Negative numbers in the asset allocation
The asset allocation is one of the most important components of a portfolio reporting as it represents the individual investment strategy. The percentage distribution of e.g. stocks, bonds, commodities and cash indicates the level of risk and thus the expected return.
Most of our customers use asset allocations within their factsheets. Usually the asset class for each security is assigned individually from the portfolio managers to make sure the factsheet precisely represents the investment strategy. The asset allocation normally sums up to 100%, meaning that the invested volume and the cash available add up to the fund’s total net assets under management.
Shorting an asset, e.g. a share, can cause allocation statistics to get negative. Imagine a Long-Short strategy with two classifications: “Equity Long” and “Equity Short”. For sure, the asset allocation weighting of the “Equity Short” classification will be negative as all short investments are allocated under this classification.
The impact of derivatives
But there is another portfolio construction which makes weightings of asset classes to appear negative. In the following paragraphs we will show how the use of derivatives, more concretely of futures contracts, can make your cash weighting negative. This has to do with the leverage of those futures and the resulting difference between the exposure and the actual book value of those contracts. So let’s first take a minute to explain the characteristics of those derivatives.
Derivatives in general derive their value from the performance of an underlying, e.g. an index, share or commodity. The exposure of those derivatives to the price movements of the underlying can be modified almost arbitrarily by the issuer. The participation in the market value changes of the underlying can be weaker or stronger (leverage effect) or even be inverse. A small difference in the market value of the underlying can cause a large difference in the value of the derivative.
A very common form of derivatives are futures. These contractual agreements describe the purchase or sale of a financial instrument at a pre-determined price in the future. The buyer of a futures contract is said to go long, the selling party is said go short. Futures are traded on exchanges which decreases the counterparty risk to almost zero. To ensure that traders of a futures contract can at any time cover potential losses they need to pay a certain amount of the overall exposure of that futures contract into a margin account. In case the futures’ price moves unfavourably the trader needs to cover the losses occurring on this margin account (margin call), on the other hand if the price of the futures contract moves in a favourable direction the trader is allowed to withdraw the profit made from that account.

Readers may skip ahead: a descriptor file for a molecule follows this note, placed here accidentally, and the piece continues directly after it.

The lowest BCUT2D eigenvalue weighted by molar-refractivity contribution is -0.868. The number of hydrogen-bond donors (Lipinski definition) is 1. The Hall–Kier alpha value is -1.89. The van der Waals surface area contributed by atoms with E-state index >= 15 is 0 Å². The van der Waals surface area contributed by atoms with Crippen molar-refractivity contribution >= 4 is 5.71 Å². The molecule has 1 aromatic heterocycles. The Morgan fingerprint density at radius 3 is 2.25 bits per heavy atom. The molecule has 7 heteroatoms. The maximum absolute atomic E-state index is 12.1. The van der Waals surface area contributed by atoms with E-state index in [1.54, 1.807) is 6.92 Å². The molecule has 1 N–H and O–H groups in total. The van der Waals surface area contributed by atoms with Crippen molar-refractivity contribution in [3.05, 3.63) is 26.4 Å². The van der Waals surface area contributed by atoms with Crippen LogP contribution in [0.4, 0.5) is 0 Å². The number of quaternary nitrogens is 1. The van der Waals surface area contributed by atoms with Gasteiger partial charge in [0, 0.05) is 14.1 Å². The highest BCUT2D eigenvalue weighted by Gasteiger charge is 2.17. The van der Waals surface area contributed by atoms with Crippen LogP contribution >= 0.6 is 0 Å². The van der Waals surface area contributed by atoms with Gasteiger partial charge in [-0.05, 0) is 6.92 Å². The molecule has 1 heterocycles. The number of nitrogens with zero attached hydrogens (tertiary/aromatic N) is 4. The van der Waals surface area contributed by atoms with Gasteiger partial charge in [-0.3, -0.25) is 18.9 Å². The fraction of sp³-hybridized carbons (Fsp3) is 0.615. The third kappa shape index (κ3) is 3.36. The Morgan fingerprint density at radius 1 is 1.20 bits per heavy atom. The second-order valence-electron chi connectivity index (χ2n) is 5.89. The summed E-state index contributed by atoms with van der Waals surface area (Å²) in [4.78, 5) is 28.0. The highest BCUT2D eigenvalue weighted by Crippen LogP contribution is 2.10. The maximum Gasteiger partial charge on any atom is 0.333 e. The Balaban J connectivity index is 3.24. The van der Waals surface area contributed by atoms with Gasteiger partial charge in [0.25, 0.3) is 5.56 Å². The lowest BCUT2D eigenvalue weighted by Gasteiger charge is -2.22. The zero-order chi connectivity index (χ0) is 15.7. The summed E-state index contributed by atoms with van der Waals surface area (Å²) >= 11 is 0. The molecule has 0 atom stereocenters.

Thus, as the trader only puts a fraction of the overall futures contract exposure in cash on the table, there is leverage. E.g. let’s assume a trader enters a futures contract with an overall exposure in the underlying of 100,000 EUR and the requested margin of the exchange for that trade, the booking value of that futures contract, is 20,000 EUR. A 1% increase in the underlying (+1,000 EUR) would result in a 5% increase in the booking value of that futures contract. The leverage in this example is thus 5.
Now after understanding the basic mechanism of futures and the terminology, let’s have a look at a portfolio example.
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Let’s assume we manage a fund with overall 500,000 EUR net assets under management. The total volume is available in cash, so the portfolio allocation is 100% cash. Now let’s enter into 10 of the futures contracts described above. The portfolio would now be left with 300,000 EUR in cash and 200,000 EUR invested in the above futures contract, thus 60% cash and 40% futures.
Is this the most accurate representation? Looking at the booking value, like most standard reporting solutions do, this allocation is mathematically correct. But every fund manager would agree that the allocation shown based on the booking value of the futures is useless in almost every case. As the 200,000 EUR booking value actually represents an exposure in the underlying of 1,000,000 EUR the allocation should actually show 60% cash and 200% underlying. This would reflect the actual risk and expected potential return of our portfolio.
There is only one challenge left now. While the sum of all allocation positions in the calculation using the booking value equals 100%, as expected, the sum using the interpretable exposure does not. With 260% it is actually quite significantly above the 100% and thus would raise a lot of questions from investors. From a financial point of view the increased exposure of the futures contract compared to the booking value is based on the leverage. To gain the same exposure investing in the underlying and not in the futures contract without using the remaining cash would require lending cash, thus going short in cash, and investing this cash as well in the underlying. So the most widely used procedure to solve the above issue of an overall allocation of more than 100% is balancing the leverage by an additional position called “synthetic cash”.
In our example this would result in an allocation of 60% cash, 200% underlying and -160% synthetic cash. As asset managers want to keep statistics as clear as possible these two cash positions are unified. The resulting allocation looks like this:
200% underlying, -100% cash (incl. synthetic cash)
And this is how an asset allocation can show negative numbers even without shorting.